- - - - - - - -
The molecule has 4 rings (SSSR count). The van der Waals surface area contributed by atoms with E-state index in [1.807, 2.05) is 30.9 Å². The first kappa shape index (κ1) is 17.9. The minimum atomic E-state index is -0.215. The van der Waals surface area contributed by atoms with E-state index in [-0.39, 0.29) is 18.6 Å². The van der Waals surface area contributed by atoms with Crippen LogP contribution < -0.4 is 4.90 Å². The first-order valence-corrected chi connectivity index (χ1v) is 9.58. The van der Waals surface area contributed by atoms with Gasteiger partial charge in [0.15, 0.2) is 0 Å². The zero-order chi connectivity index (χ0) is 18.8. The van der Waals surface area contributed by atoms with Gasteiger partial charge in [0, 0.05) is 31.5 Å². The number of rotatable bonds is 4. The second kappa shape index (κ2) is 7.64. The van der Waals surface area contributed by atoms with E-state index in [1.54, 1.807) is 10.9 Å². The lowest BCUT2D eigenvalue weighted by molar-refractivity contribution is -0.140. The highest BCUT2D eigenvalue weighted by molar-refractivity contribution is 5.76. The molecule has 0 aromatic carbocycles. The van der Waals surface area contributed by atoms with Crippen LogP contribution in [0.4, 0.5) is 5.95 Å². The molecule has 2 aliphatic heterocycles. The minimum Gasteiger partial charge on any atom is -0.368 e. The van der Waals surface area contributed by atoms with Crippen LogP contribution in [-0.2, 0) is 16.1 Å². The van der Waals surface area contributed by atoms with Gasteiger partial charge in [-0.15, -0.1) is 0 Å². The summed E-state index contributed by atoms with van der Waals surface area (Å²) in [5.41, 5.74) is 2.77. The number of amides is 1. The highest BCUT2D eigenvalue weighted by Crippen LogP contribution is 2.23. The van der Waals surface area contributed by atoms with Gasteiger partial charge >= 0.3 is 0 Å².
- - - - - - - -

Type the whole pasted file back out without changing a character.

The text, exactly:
The molecule has 4 rings (SSSR count). The van der Waals surface area contributed by atoms with E-state index in [1.807, 2.05) is 30.9 Å². The first kappa shape index (κ1) is 17.9. The minimum atomic E-state index is -0.215. The van der Waals surface area contributed by atoms with E-state index in [-0.39, 0.29) is 18.6 Å². The van der Waals surface area contributed by atoms with Crippen LogP contribution < -0.4 is 4.90 Å². The first-order valence-corrected chi connectivity index (χ1v) is 9.58. The van der Waals surface area contributed by atoms with Gasteiger partial charge in [0.15, 0.2) is 0 Å². The zero-order chi connectivity index (χ0) is 18.8. The van der Waals surface area contributed by atoms with Gasteiger partial charge in [0, 0.05) is 31.5 Å². The number of rotatable bonds is 4. The second kappa shape index (κ2) is 7.64. The van der Waals surface area contributed by atoms with E-state index in [1.54, 1.807) is 10.9 Å². The lowest BCUT2D eigenvalue weighted by molar-refractivity contribution is -0.140. The highest BCUT2D eigenvalue weighted by molar-refractivity contribution is 5.76. The molecule has 0 aromatic carbocycles. The van der Waals surface area contributed by atoms with Crippen LogP contribution in [0.4, 0.5) is 5.95 Å². The molecule has 2 aliphatic heterocycles. The minimum Gasteiger partial charge on any atom is -0.368 e. The van der Waals surface area contributed by atoms with Crippen LogP contribution in [-0.2, 0) is 16.1 Å². The van der Waals surface area contributed by atoms with Gasteiger partial charge in [-0.15, -0.1) is 0 Å². The summed E-state index contributed by atoms with van der Waals surface area (Å²) in [5.41, 5.74) is 2.77. The number of amides is 1. The highest BCUT2D eigenvalue weighted by Crippen LogP contribution is 2.23. The van der Waals surface area contributed by atoms with Gasteiger partial charge >= 0.3 is 0 Å².